2013 (English)In: Journal of Biological Chemistry, ISSN 0021-9258, E-ISSN 1083-351X, Vol. 288, no 4, p. 2314-2324Article in journal (Refereed) Published
Abstract [en]

The extensive use and misuse of antibiotics during the last seven decades has led to the evolution and global spread of a variety of resistance mechanisms in bacteria. Of high medical importance are beta-lactamases, a group of enzymes inactivating beta-lactam antibiotics. Metallo-beta-lactamases (MBLs) are particularly problematic because of their ability to act on virtually all classes of beta-lactam antibiotics. An engineered MBL (evMBL9) characterized by low level activity with several beta-lactam antibiotics was constructed and employed as a parental MBL in an experiment to examine how an enzyme can evolve toward increased activity with a variety of beta-lactam antibiotics. We designed and synthesized a mutant library in which the substrate activity profile was varied by randomizing six active site amino acid residues. The library was expressed in Salmonella typhimurium, clones with increased resistance against seven different beta-lactam antibiotics (penicillin G, ampicillin, cephalothin, cefaclor, cefuroxime, cefoperazone, and cefotaxime) were isolated, and the MBL variants were characterized. For the majority of the mutants, bacterial resistance was significantly increased despite marked reductions in both mRNA and protein levels relative to those of parental evMBL9, indicating that the catalytic activities of these mutant MBLs were highly increased. Multivariate analysis showed that the majority of the mutant enzymes were generalists, conferring increased resistance against most of the examined beta-lactams.

National Category
Medical and Health Sciences Natural Sciences
Identifiers
urn:nbn:se:uu:diva-196042 (URN)10.1074/jbc.M112.430199 (DOI)000314211500021 ()
Available from: 2013-03-04 Created: 2013-03-04 Last updated: 2017-12-06Bibliographically approved
Musdal, Y., Hegazy, U. M., Aksoy, Y. & Mannervik, B. (2013). FDA-approved drugs and other compounds tested as inhibitors of human glutathione transferase P1-1. Chemico-Biological Interactions, 205(1), 53-62
Open this publication in new window or tab >>FDA-approved drugs and other compounds tested as inhibitors of human glutathione transferase P1-1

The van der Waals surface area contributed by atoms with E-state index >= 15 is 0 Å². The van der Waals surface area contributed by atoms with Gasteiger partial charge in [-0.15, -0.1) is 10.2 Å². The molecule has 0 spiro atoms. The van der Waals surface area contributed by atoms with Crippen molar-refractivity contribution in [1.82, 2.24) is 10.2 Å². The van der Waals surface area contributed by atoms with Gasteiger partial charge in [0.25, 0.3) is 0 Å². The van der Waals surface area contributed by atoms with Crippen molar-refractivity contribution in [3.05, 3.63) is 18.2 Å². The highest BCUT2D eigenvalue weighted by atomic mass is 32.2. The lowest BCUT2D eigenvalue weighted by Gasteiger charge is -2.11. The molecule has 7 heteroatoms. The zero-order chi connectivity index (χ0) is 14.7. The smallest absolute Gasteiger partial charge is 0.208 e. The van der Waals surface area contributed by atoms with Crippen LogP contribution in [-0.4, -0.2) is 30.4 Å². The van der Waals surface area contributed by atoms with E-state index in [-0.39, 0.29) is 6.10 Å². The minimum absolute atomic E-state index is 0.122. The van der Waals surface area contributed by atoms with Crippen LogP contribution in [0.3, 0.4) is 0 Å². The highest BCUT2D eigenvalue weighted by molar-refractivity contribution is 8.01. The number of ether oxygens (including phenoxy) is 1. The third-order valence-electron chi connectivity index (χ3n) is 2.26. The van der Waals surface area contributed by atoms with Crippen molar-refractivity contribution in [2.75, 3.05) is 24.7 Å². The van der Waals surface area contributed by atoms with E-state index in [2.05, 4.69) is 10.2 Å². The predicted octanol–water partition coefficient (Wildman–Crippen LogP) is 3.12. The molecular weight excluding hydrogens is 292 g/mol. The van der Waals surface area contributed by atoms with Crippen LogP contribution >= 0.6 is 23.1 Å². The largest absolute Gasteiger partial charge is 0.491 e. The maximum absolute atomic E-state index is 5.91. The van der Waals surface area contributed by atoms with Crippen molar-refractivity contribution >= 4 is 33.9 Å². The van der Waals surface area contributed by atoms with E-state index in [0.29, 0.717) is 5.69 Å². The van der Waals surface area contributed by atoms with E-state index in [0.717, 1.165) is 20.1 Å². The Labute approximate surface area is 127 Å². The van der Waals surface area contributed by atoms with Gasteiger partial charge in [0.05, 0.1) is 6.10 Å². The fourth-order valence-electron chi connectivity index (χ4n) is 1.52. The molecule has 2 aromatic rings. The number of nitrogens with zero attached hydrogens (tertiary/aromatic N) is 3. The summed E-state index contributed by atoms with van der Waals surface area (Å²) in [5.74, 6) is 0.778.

2013 (English)In: Chemico-Biological Interactions, ISSN 0009-2797, E-ISSN 1872-7786, Vol. 205, no 1, p. 53-62Article in journal (Refereed) Published
Abstract [en]

Objective: Glutathione transferase P1-1 (GST P1-1) is often overexpressed in tumor cells and is regarded as a contributor to their drug resistance. Inhibitors of GST P1-1 are expected to counteract drug resistance and may therefore serve as adjuvants in the chemotherapy of cancer by increasing the efficacy of cytostatic drugs. Finding useful inhibitors among compounds used for other indications would be a shortcut to clinical applications and a search for GST P1-1 inhibitors among approved drugs and other compounds was therefore conducted. Methods: We tested 1040 FDA-approved compounds as inhibitors of the catalytic activity of purified human GST P1-1 in vitro. Results: We identified chlorophyllide, merbromine, hexachlorophene, and ethacrynic acid as the most effective GST P1-1 inhibitors with IC50 values in the low micromolar range. For comparison, these compounds were even more potent in the inhibition of human GST A3-3, an enzyme implicated in steroid hormone biosynthesis. In distinction from the other inhibitors, which showed conventional inhibition patterns, the competitive inhibitor ethacrynic acid elicited strong kinetic cooperativity in the glutathione saturation of GST P1-1. Apparently, ethacrynic acid serves as an allosteric inhibitor of the enzyme. Conclusion and practical implications: In their own right, the compounds investigated are less potent than desired for adjuvants in cancer chemotherapy, but the structures of the most potent inhibitors could serve as leads for the synthesis of more efficient adjuvants. (C) 2013 Elsevier Ireland Ltd. All rights reserved.

Keywords
Glutathione transferase P1-1, FDA-approved drugs, Enzyme inhibition, Adjuvant chemotherapeutics, Ethacrynic acid